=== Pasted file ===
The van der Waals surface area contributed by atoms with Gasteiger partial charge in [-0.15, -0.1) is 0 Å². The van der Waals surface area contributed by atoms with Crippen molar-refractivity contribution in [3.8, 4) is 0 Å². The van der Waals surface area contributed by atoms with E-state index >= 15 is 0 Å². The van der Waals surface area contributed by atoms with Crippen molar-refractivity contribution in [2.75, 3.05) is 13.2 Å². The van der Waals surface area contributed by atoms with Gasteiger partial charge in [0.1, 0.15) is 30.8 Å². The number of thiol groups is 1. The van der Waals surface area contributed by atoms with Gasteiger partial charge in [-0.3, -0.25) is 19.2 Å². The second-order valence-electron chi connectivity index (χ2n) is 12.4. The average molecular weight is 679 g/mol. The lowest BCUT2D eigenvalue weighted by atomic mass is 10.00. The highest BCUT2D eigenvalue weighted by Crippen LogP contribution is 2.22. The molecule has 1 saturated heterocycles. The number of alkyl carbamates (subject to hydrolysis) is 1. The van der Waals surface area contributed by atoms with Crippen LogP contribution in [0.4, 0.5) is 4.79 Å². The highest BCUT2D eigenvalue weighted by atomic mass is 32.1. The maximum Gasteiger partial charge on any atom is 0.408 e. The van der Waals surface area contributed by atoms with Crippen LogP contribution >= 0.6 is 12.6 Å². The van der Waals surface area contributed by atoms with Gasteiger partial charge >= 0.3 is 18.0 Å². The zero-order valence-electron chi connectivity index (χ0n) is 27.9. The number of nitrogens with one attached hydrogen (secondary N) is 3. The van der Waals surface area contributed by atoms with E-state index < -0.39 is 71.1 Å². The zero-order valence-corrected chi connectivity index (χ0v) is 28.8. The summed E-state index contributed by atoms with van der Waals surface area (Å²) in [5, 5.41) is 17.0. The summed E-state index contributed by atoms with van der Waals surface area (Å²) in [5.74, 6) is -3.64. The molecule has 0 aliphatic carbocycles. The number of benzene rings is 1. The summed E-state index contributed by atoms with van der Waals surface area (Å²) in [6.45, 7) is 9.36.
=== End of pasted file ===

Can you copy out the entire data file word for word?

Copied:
The van der Waals surface area contributed by atoms with Gasteiger partial charge in [-0.15, -0.1) is 0 Å². The van der Waals surface area contributed by atoms with Crippen molar-refractivity contribution in [3.8, 4) is 0 Å². The van der Waals surface area contributed by atoms with E-state index >= 15 is 0 Å². The van der Waals surface area contributed by atoms with Crippen molar-refractivity contribution in [2.75, 3.05) is 13.2 Å². The van der Waals surface area contributed by atoms with Gasteiger partial charge in [0.1, 0.15) is 30.8 Å². The number of thiol groups is 1. The van der Waals surface area contributed by atoms with Gasteiger partial charge in [-0.3, -0.25) is 19.2 Å². The second-order valence-electron chi connectivity index (χ2n) is 12.4. The average molecular weight is 679 g/mol. The lowest BCUT2D eigenvalue weighted by atomic mass is 10.00. The highest BCUT2D eigenvalue weighted by Crippen LogP contribution is 2.22. The molecule has 1 saturated heterocycles. The number of alkyl carbamates (subject to hydrolysis) is 1. The van der Waals surface area contributed by atoms with Crippen LogP contribution in [0.4, 0.5) is 4.79 Å². The highest BCUT2D eigenvalue weighted by atomic mass is 32.1. The maximum Gasteiger partial charge on any atom is 0.408 e. The van der Waals surface area contributed by atoms with Crippen LogP contribution >= 0.6 is 12.6 Å². The van der Waals surface area contributed by atoms with Gasteiger partial charge >= 0.3 is 18.0 Å². The zero-order valence-electron chi connectivity index (χ0n) is 27.9. The number of nitrogens with one attached hydrogen (secondary N) is 3. The van der Waals surface area contributed by atoms with E-state index < -0.39 is 71.1 Å². The zero-order valence-corrected chi connectivity index (χ0v) is 28.8. The summed E-state index contributed by atoms with van der Waals surface area (Å²) in [5, 5.41) is 17.0. The summed E-state index contributed by atoms with van der Waals surface area (Å²) in [5.74, 6) is -3.64. The molecule has 0 aliphatic carbocycles. The number of benzene rings is 1. The summed E-state index contributed by atoms with van der Waals surface area (Å²) in [6.45, 7) is 9.36.